Author(s): Pokhrel Kiran, Rajbhandary Arunima, Thapa Jhapat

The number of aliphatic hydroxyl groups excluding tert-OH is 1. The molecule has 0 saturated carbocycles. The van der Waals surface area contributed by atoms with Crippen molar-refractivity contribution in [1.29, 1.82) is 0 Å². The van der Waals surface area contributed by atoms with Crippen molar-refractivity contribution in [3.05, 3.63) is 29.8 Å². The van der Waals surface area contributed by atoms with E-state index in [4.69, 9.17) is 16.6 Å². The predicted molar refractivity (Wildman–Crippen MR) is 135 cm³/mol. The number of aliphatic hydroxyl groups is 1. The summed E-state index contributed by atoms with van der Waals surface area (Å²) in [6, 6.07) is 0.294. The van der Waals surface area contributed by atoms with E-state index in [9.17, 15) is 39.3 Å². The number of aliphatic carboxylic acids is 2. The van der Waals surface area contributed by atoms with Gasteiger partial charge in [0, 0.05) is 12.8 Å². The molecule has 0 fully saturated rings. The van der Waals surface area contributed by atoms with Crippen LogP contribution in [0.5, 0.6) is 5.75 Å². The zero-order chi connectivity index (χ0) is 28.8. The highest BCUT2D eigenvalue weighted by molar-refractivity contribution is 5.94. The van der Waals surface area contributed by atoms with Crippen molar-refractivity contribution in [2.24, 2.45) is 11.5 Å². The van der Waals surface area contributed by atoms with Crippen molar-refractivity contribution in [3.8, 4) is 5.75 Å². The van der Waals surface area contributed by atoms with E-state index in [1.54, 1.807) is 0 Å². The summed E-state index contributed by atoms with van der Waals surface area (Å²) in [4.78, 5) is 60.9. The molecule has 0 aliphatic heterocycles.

Introduction: Background: Loperamide is an opioid drug used as anti-diarrheal. Initially classified as schedule V drug, it is now available over the counter (OTC). Case Description: A 28 year old gentleman with past history of chron's disease, polysubstance abuse, depression and suicidal attempt presented with an episode of witnessed collapse and CPR was initiated on site. He was noted to be in ventricular tachycardia (VT) which was successfully cardioverted. He was supposedly taking Amitriptyline 150 mg, the dose of which was doubled recently and 20-30 tablets of OTC Loperamide daily. His electrocardiogram on arrival revealed prolonged QTc of 647 ms and wide QRS of 162 ms. His electrolytes were unremarkable except for potassium of 3.0 which was replaced. With presumptive diagnosis of tricyclic antidepressant overdose, he was treated with Sodium Bicarbonate, Magnesium & Lidocaine. He continued to have episodic bradycardias and polymorphic VTs requiring multiple cardioversion. Hence transvenous pacemaker was inserted and override pacing was initiated. Despite our treatment his QTc continued to prolong in the first day and reached a maximum of 883 ms and QRS stayed prolonged with maximum of 196 ms. He was paced continuously for 48 hours as he would go into VTs when the heart rate decreased. After 2 days, override pacing was stopped but due to persisting episodic bradycardias and risk of VTs, Isoproterenol drip was started. QTc gradually improved and over next 5 days Isoproterenol drip was titrated off with no further arrhythmias. His serum Amitriptyline came back within normal limits and routine drug screen was also negative. Later it was revealed his new Amitriptyline script was never filled and instead was still taking previously prescribed 75 mg daily. We also found out that he had bought 72 tablets of OTC Loperamide 2 mg one day prior and had used all of it with only 5 tablets remaining. He admitted using Loperamide to prevent withdrawal symptoms and denied suicidal ideation. He was discharged to a residential drug rehab program. Discussion and Conclusion: Loperamide is not known to cause QTc prolongation but methadone, also an opioid, dose cause QTc prolongation. Loperamide is also structurally similar to Haloperidol which has potential to prolong QTc. To our knowledge there is no known cases of Loperamide induced VT-storm. A case series (n=216) of Loperamide overdose failed to reveal any cardiac toxicity but the maximum ingested dose was 0.94mg/kg which is much less than in our patient. Internet search reveals that Loperamide is popular among substance abusers to prevent opioid withdrawals and to produce euphoric effects. Hence, Loperamide needs to be further evaluated for cardiac toxicity at super high doses.